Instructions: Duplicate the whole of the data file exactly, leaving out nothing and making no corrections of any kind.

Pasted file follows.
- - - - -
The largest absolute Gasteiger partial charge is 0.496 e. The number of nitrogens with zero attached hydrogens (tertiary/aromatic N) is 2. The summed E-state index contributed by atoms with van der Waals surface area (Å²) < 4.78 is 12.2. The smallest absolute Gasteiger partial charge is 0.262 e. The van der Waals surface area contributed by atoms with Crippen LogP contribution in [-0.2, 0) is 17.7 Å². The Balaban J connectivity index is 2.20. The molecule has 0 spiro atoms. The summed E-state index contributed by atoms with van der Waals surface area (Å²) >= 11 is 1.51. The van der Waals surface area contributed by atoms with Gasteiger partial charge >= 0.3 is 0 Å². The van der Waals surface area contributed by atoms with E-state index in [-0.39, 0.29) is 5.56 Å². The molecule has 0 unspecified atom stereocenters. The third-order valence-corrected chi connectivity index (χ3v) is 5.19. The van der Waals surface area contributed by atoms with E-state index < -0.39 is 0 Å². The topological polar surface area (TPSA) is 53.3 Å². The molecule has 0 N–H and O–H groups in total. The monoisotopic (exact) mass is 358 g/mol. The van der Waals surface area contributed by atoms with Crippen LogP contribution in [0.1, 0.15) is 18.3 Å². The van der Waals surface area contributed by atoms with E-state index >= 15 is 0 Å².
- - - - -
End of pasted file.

The largest absolute Gasteiger partial charge is 0.496 e. The number of nitrogens with zero attached hydrogens (tertiary/aromatic N) is 2. The summed E-state index contributed by atoms with van der Waals surface area (Å²) < 4.78 is 12.2. The smallest absolute Gasteiger partial charge is 0.262 e. The van der Waals surface area contributed by atoms with Crippen LogP contribution in [-0.2, 0) is 17.7 Å². The Balaban J connectivity index is 2.20. The molecule has 0 spiro atoms. The summed E-state index contributed by atoms with van der Waals surface area (Å²) >= 11 is 1.51. The van der Waals surface area contributed by atoms with Gasteiger partial charge >= 0.3 is 0 Å². The van der Waals surface area contributed by atoms with E-state index in [-0.39, 0.29) is 5.56 Å². The molecule has 0 unspecified atom stereocenters. The third-order valence-corrected chi connectivity index (χ3v) is 5.19. The van der Waals surface area contributed by atoms with E-state index < -0.39 is 0 Å². The topological polar surface area (TPSA) is 53.3 Å². The molecule has 0 N–H and O–H groups in total. The monoisotopic (exact) mass is 358 g/mol. The van der Waals surface area contributed by atoms with Crippen LogP contribution in [0.1, 0.15) is 18.3 Å². The van der Waals surface area contributed by atoms with E-state index >= 15 is 0 Å².